More than one-third of workers (34 per cent) check in with the office during vacation
- Nearly half of millennials check in with the office, while the majority of workers ages 55 and older fully disconnect on holiday
- Employees plan to take an average of nine workdays off this summer, down from 11 in 2017
Toronto, ON — Summer is typically when workers take time off to relax and recharge. But just because Canadian employees take vacation days doesn’t mean they’re completely checking out, according to a new survey from staffing firm Accountemps. While 64 per cent typically don’t check in at all with the office, more than one-third (34 per cent) will. In fact, 46 per cent of respondents ages 18 to 34 will maintain some contact with work compared to only 27 per cent of those 55 and over.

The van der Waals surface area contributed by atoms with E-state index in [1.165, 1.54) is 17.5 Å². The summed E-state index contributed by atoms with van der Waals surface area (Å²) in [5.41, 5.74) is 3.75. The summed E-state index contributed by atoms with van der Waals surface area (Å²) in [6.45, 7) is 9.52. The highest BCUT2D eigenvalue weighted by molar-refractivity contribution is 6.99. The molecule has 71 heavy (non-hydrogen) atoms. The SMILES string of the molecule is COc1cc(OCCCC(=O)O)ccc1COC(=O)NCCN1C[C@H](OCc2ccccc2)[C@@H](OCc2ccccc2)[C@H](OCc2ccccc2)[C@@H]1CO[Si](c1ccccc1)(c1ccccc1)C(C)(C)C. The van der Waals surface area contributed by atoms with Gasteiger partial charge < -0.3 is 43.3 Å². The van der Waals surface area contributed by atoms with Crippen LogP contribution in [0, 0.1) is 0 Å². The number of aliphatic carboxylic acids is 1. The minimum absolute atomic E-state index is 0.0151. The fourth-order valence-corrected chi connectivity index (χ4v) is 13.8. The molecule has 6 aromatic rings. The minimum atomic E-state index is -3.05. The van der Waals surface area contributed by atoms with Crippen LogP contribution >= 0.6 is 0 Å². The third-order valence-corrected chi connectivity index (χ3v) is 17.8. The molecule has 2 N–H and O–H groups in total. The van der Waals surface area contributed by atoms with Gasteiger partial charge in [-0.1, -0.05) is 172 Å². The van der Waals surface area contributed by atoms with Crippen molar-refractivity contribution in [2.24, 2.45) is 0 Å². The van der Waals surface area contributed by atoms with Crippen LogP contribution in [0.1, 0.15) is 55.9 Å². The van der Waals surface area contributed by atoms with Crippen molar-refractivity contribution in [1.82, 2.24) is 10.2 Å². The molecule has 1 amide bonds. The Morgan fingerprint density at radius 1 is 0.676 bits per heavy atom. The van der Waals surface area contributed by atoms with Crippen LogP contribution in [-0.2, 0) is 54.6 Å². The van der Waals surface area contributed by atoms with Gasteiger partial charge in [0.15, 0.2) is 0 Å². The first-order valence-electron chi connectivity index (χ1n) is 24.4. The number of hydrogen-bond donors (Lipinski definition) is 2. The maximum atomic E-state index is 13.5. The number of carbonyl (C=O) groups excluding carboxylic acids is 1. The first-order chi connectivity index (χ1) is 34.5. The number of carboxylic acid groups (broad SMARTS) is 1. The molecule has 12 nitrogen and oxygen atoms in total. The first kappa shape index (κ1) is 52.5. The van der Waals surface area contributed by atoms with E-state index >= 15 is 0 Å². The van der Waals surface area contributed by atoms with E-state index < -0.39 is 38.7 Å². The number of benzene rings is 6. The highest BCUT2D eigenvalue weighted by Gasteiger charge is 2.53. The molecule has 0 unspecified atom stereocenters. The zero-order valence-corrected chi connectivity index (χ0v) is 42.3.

View data tables of the research by age and gender.
David King, Canadian president of Accountemps, offers insight into why unplugging on vacation may be difficult. “Today’s professionals have a lot on their plates, and for some, the occasional check-in to confirm all is well may offer peace of mind and help them concentrate on relaxing.”
Professionals plan to take an average of nine vacation days this summer, down from 11 days in 2017. But findings from similar surveys show the frequency of check-ins has stayed consistent: In 2016, 36 per cent of professionals said they planned to check in while on vacation; last year that number stuck close at 33 per cent.
“Preparation is key to a restful vacation,” added King. “Plan ahead by delegating assignments to team members to keep projects on track, and proactively limit how often you check in. By letting yourself unplug and reset, you’ll return more energized, focused and productive.”
For more advice on how to disconnect from work while on vacation, visit the Robert Half blog.
About the Research
The survey was developed by Accountemps and conducted by an independent research firm. It includes responses from more than 550 workers in Canada.